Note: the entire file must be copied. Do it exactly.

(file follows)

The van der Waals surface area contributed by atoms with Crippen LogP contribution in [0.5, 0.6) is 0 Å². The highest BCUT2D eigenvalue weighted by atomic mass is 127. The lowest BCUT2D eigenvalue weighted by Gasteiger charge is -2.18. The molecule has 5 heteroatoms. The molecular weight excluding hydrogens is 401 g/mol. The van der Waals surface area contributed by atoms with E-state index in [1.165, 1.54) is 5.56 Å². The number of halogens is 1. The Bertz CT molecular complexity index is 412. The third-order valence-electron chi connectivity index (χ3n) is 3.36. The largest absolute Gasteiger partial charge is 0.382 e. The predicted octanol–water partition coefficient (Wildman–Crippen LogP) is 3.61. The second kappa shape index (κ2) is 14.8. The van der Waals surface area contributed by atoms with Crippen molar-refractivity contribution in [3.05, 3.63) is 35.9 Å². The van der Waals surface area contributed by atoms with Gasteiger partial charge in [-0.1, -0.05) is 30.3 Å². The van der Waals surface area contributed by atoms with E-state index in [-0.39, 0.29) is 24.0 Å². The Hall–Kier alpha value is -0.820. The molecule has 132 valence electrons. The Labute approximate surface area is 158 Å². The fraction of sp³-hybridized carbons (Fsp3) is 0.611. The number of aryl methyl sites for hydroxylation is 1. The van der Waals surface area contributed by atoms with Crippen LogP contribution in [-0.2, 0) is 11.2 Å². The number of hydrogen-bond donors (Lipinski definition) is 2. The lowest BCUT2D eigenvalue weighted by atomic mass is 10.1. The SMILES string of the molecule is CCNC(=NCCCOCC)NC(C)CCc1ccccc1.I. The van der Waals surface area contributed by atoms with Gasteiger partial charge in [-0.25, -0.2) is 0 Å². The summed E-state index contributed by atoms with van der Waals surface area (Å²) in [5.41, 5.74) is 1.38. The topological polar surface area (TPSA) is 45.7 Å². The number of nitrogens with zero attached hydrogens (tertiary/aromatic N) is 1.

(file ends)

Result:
The van der Waals surface area contributed by atoms with Crippen LogP contribution in [0.5, 0.6) is 0 Å². The highest BCUT2D eigenvalue weighted by atomic mass is 127. The lowest BCUT2D eigenvalue weighted by Gasteiger charge is -2.18. The molecule has 5 heteroatoms. The molecular weight excluding hydrogens is 401 g/mol. The van der Waals surface area contributed by atoms with E-state index in [1.165, 1.54) is 5.56 Å². The number of halogens is 1. The Bertz CT molecular complexity index is 412. The third-order valence-electron chi connectivity index (χ3n) is 3.36. The largest absolute Gasteiger partial charge is 0.382 e. The predicted octanol–water partition coefficient (Wildman–Crippen LogP) is 3.61. The second kappa shape index (κ2) is 14.8. The van der Waals surface area contributed by atoms with Crippen molar-refractivity contribution in [3.05, 3.63) is 35.9 Å². The van der Waals surface area contributed by atoms with Gasteiger partial charge in [-0.1, -0.05) is 30.3 Å². The van der Waals surface area contributed by atoms with E-state index in [-0.39, 0.29) is 24.0 Å². The Hall–Kier alpha value is -0.820. The molecule has 132 valence electrons. The Labute approximate surface area is 158 Å². The fraction of sp³-hybridized carbons (Fsp3) is 0.611. The number of aryl methyl sites for hydroxylation is 1. The van der Waals surface area contributed by atoms with Crippen LogP contribution in [-0.2, 0) is 11.2 Å². The number of hydrogen-bond donors (Lipinski definition) is 2. The lowest BCUT2D eigenvalue weighted by atomic mass is 10.1. The SMILES string of the molecule is CCNC(=NCCCOCC)NC(C)CCc1ccccc1.I. The van der Waals surface area contributed by atoms with Gasteiger partial charge in [-0.25, -0.2) is 0 Å². The summed E-state index contributed by atoms with van der Waals surface area (Å²) in [5.41, 5.74) is 1.38. The topological polar surface area (TPSA) is 45.7 Å². The number of nitrogens with zero attached hydrogens (tertiary/aromatic N) is 1.